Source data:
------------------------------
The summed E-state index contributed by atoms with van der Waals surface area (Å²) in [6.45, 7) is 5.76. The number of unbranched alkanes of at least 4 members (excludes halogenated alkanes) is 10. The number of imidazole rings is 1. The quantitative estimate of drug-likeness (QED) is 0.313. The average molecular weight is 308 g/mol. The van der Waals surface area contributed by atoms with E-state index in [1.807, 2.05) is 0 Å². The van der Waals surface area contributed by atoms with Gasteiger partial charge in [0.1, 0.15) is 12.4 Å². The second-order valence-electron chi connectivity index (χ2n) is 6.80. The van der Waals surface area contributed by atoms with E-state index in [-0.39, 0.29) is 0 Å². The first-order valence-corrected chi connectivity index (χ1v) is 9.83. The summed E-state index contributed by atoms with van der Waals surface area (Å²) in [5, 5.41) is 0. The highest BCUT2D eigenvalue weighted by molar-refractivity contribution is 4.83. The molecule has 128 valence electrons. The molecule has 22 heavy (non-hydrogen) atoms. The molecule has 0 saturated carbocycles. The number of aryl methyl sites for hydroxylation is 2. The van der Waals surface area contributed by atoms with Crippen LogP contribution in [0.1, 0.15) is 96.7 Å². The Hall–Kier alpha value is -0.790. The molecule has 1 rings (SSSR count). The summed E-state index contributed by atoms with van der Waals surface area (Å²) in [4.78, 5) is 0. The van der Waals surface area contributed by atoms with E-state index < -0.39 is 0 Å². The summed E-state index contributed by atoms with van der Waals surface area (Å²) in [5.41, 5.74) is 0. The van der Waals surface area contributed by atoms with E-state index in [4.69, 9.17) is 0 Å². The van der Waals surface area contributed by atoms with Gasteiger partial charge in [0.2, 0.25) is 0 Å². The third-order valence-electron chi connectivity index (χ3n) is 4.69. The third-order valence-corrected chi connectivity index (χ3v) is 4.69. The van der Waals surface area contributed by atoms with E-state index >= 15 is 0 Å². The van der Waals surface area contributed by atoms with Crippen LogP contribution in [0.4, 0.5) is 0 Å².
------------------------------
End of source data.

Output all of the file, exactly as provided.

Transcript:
The summed E-state index contributed by atoms with van der Waals surface area (Å²) in [6.45, 7) is 5.76. The number of unbranched alkanes of at least 4 members (excludes halogenated alkanes) is 10. The number of imidazole rings is 1. The quantitative estimate of drug-likeness (QED) is 0.313. The average molecular weight is 308 g/mol. The van der Waals surface area contributed by atoms with E-state index in [1.807, 2.05) is 0 Å². The van der Waals surface area contributed by atoms with Gasteiger partial charge in [0.1, 0.15) is 12.4 Å². The second-order valence-electron chi connectivity index (χ2n) is 6.80. The van der Waals surface area contributed by atoms with E-state index in [-0.39, 0.29) is 0 Å². The first-order valence-corrected chi connectivity index (χ1v) is 9.83. The summed E-state index contributed by atoms with van der Waals surface area (Å²) in [5, 5.41) is 0. The highest BCUT2D eigenvalue weighted by molar-refractivity contribution is 4.83. The molecule has 128 valence electrons. The molecule has 22 heavy (non-hydrogen) atoms. The molecule has 0 saturated carbocycles. The number of aryl methyl sites for hydroxylation is 2. The van der Waals surface area contributed by atoms with Crippen LogP contribution in [0.1, 0.15) is 96.7 Å². The Hall–Kier alpha value is -0.790. The molecule has 1 rings (SSSR count). The summed E-state index contributed by atoms with van der Waals surface area (Å²) in [4.78, 5) is 0. The van der Waals surface area contributed by atoms with E-state index < -0.39 is 0 Å². The summed E-state index contributed by atoms with van der Waals surface area (Å²) in [5.41, 5.74) is 0. The van der Waals surface area contributed by atoms with E-state index in [4.69, 9.17) is 0 Å². The van der Waals surface area contributed by atoms with Gasteiger partial charge in [0.2, 0.25) is 0 Å². The third-order valence-electron chi connectivity index (χ3n) is 4.69. The third-order valence-corrected chi connectivity index (χ3v) is 4.69. The van der Waals surface area contributed by atoms with E-state index >= 15 is 0 Å². The van der Waals surface area contributed by atoms with Crippen LogP contribution in [0.4, 0.5) is 0 Å².